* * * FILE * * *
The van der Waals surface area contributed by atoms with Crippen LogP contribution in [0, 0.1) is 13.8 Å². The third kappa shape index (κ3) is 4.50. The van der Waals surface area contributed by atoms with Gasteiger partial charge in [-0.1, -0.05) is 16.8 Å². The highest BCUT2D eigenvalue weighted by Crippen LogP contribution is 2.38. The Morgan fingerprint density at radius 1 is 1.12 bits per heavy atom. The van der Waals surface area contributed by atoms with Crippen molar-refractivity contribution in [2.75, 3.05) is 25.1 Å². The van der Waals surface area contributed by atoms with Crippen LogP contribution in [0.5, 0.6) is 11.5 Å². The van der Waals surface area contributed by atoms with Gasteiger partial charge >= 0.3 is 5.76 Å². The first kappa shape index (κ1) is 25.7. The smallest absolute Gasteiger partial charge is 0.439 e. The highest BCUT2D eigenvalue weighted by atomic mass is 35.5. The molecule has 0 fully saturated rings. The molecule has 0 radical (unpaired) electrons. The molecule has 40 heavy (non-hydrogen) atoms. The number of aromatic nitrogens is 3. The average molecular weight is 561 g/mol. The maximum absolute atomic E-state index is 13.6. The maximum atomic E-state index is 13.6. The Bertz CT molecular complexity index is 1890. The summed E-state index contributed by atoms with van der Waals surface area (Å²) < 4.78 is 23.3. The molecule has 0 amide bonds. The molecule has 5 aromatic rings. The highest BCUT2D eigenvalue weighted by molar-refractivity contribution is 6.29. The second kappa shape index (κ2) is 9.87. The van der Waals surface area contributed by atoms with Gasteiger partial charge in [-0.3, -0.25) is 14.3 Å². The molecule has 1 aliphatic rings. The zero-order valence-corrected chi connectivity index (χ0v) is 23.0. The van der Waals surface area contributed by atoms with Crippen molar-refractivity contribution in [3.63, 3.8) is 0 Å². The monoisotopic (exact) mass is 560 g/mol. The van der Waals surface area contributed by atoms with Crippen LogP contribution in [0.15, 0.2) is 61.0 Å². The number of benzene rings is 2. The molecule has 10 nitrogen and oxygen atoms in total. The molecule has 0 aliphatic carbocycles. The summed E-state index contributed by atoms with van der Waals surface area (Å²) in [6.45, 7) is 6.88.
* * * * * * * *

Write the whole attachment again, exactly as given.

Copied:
The van der Waals surface area contributed by atoms with Crippen LogP contribution in [0, 0.1) is 13.8 Å². The third kappa shape index (κ3) is 4.50. The van der Waals surface area contributed by atoms with Gasteiger partial charge in [-0.1, -0.05) is 16.8 Å². The highest BCUT2D eigenvalue weighted by Crippen LogP contribution is 2.38. The Morgan fingerprint density at radius 1 is 1.12 bits per heavy atom. The van der Waals surface area contributed by atoms with Crippen molar-refractivity contribution in [2.75, 3.05) is 25.1 Å². The van der Waals surface area contributed by atoms with Crippen LogP contribution in [0.5, 0.6) is 11.5 Å². The van der Waals surface area contributed by atoms with Gasteiger partial charge >= 0.3 is 5.76 Å². The first kappa shape index (κ1) is 25.7. The smallest absolute Gasteiger partial charge is 0.439 e. The highest BCUT2D eigenvalue weighted by atomic mass is 35.5. The molecule has 0 fully saturated rings. The molecule has 0 radical (unpaired) electrons. The molecule has 40 heavy (non-hydrogen) atoms. The number of aromatic nitrogens is 3. The average molecular weight is 561 g/mol. The maximum absolute atomic E-state index is 13.6. The maximum atomic E-state index is 13.6. The Bertz CT molecular complexity index is 1890. The summed E-state index contributed by atoms with van der Waals surface area (Å²) < 4.78 is 23.3. The molecule has 0 amide bonds. The molecule has 5 aromatic rings. The highest BCUT2D eigenvalue weighted by molar-refractivity contribution is 6.29. The second kappa shape index (κ2) is 9.87. The van der Waals surface area contributed by atoms with Gasteiger partial charge in [-0.3, -0.25) is 14.3 Å². The molecule has 1 aliphatic rings. The zero-order valence-corrected chi connectivity index (χ0v) is 23.0. The van der Waals surface area contributed by atoms with Crippen molar-refractivity contribution in [3.63, 3.8) is 0 Å². The monoisotopic (exact) mass is 560 g/mol. The van der Waals surface area contributed by atoms with Crippen LogP contribution in [0.15, 0.2) is 61.0 Å². The number of benzene rings is 2. The molecule has 10 nitrogen and oxygen atoms in total. The molecule has 0 aliphatic carbocycles. The summed E-state index contributed by atoms with van der Waals surface area (Å²) in [6.45, 7) is 6.88.